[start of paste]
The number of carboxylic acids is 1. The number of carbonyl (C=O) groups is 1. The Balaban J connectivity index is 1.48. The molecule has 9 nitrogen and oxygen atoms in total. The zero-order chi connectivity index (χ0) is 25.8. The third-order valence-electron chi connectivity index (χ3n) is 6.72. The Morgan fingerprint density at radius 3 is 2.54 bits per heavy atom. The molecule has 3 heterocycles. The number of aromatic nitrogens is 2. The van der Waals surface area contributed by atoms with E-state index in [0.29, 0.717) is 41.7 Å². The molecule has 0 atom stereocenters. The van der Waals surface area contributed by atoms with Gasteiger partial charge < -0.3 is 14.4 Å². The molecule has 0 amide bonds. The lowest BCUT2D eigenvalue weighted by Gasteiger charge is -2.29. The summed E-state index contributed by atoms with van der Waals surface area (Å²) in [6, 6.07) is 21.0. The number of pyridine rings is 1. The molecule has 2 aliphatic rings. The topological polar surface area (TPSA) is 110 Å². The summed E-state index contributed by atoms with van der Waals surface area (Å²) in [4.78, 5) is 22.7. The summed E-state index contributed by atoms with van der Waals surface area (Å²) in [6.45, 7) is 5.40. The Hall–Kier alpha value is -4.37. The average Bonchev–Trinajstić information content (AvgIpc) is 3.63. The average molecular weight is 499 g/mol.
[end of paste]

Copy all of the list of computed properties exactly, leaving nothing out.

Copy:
The number of carboxylic acids is 1. The number of carbonyl (C=O) groups is 1. The Balaban J connectivity index is 1.48. The molecule has 9 nitrogen and oxygen atoms in total. The zero-order chi connectivity index (χ0) is 25.8. The third-order valence-electron chi connectivity index (χ3n) is 6.72. The Morgan fingerprint density at radius 3 is 2.54 bits per heavy atom. The molecule has 3 heterocycles. The number of aromatic nitrogens is 2. The van der Waals surface area contributed by atoms with E-state index in [0.29, 0.717) is 41.7 Å². The molecule has 0 atom stereocenters. The van der Waals surface area contributed by atoms with Gasteiger partial charge < -0.3 is 14.4 Å². The molecule has 0 amide bonds. The lowest BCUT2D eigenvalue weighted by Gasteiger charge is -2.29. The summed E-state index contributed by atoms with van der Waals surface area (Å²) in [6, 6.07) is 21.0. The number of pyridine rings is 1. The molecule has 2 aliphatic rings. The topological polar surface area (TPSA) is 110 Å². The summed E-state index contributed by atoms with van der Waals surface area (Å²) in [4.78, 5) is 22.7. The summed E-state index contributed by atoms with van der Waals surface area (Å²) in [6.45, 7) is 5.40. The Hall–Kier alpha value is -4.37. The average Bonchev–Trinajstić information content (AvgIpc) is 3.63. The average molecular weight is 499 g/mol.